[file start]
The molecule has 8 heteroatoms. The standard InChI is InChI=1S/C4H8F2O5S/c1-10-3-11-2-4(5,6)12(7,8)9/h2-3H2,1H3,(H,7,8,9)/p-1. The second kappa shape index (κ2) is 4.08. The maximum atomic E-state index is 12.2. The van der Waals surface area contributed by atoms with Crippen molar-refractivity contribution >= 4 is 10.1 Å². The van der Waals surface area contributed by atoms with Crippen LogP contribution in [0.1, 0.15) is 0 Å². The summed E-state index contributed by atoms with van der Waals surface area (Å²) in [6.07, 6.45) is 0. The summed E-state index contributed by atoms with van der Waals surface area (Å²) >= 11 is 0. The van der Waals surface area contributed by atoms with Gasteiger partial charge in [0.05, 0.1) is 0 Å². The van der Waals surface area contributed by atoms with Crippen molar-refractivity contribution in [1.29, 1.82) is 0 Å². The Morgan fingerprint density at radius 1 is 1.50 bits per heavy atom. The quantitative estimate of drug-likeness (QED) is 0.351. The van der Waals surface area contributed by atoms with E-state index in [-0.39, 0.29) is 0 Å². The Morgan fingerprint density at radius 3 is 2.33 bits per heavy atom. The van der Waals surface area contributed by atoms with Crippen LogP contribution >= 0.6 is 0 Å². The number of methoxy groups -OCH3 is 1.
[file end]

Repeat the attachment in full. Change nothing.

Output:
The molecule has 8 heteroatoms. The standard InChI is InChI=1S/C4H8F2O5S/c1-10-3-11-2-4(5,6)12(7,8)9/h2-3H2,1H3,(H,7,8,9)/p-1. The second kappa shape index (κ2) is 4.08. The maximum atomic E-state index is 12.2. The van der Waals surface area contributed by atoms with Crippen molar-refractivity contribution >= 4 is 10.1 Å². The van der Waals surface area contributed by atoms with Crippen LogP contribution in [0.1, 0.15) is 0 Å². The summed E-state index contributed by atoms with van der Waals surface area (Å²) in [6.07, 6.45) is 0. The summed E-state index contributed by atoms with van der Waals surface area (Å²) >= 11 is 0. The van der Waals surface area contributed by atoms with Gasteiger partial charge in [0.05, 0.1) is 0 Å². The van der Waals surface area contributed by atoms with Crippen molar-refractivity contribution in [1.29, 1.82) is 0 Å². The Morgan fingerprint density at radius 1 is 1.50 bits per heavy atom. The quantitative estimate of drug-likeness (QED) is 0.351. The van der Waals surface area contributed by atoms with E-state index in [-0.39, 0.29) is 0 Å². The Morgan fingerprint density at radius 3 is 2.33 bits per heavy atom. The van der Waals surface area contributed by atoms with Crippen LogP contribution >= 0.6 is 0 Å². The number of methoxy groups -OCH3 is 1.